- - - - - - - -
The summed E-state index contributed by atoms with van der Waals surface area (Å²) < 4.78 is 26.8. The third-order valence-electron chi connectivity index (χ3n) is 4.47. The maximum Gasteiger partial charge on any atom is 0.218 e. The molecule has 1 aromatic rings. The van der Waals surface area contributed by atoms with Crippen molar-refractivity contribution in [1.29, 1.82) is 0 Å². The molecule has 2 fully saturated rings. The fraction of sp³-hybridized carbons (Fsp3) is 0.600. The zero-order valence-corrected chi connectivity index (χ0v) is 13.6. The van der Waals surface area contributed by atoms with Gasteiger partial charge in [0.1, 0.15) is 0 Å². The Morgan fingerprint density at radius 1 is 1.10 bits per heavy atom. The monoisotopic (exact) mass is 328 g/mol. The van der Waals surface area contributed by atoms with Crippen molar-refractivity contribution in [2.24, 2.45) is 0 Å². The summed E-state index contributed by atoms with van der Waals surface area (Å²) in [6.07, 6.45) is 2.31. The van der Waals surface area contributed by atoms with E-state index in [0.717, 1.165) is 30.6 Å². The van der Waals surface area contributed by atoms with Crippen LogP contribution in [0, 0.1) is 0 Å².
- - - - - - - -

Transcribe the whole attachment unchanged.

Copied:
The summed E-state index contributed by atoms with van der Waals surface area (Å²) < 4.78 is 26.8. The third-order valence-electron chi connectivity index (χ3n) is 4.47. The maximum Gasteiger partial charge on any atom is 0.218 e. The molecule has 1 aromatic rings. The van der Waals surface area contributed by atoms with Crippen molar-refractivity contribution in [1.29, 1.82) is 0 Å². The molecule has 2 fully saturated rings. The fraction of sp³-hybridized carbons (Fsp3) is 0.600. The zero-order valence-corrected chi connectivity index (χ0v) is 13.6. The van der Waals surface area contributed by atoms with Gasteiger partial charge in [0.1, 0.15) is 0 Å². The Morgan fingerprint density at radius 1 is 1.10 bits per heavy atom. The monoisotopic (exact) mass is 328 g/mol. The van der Waals surface area contributed by atoms with Crippen molar-refractivity contribution in [2.24, 2.45) is 0 Å². The summed E-state index contributed by atoms with van der Waals surface area (Å²) in [6.07, 6.45) is 2.31. The van der Waals surface area contributed by atoms with E-state index in [0.717, 1.165) is 30.6 Å². The van der Waals surface area contributed by atoms with Crippen LogP contribution in [0, 0.1) is 0 Å².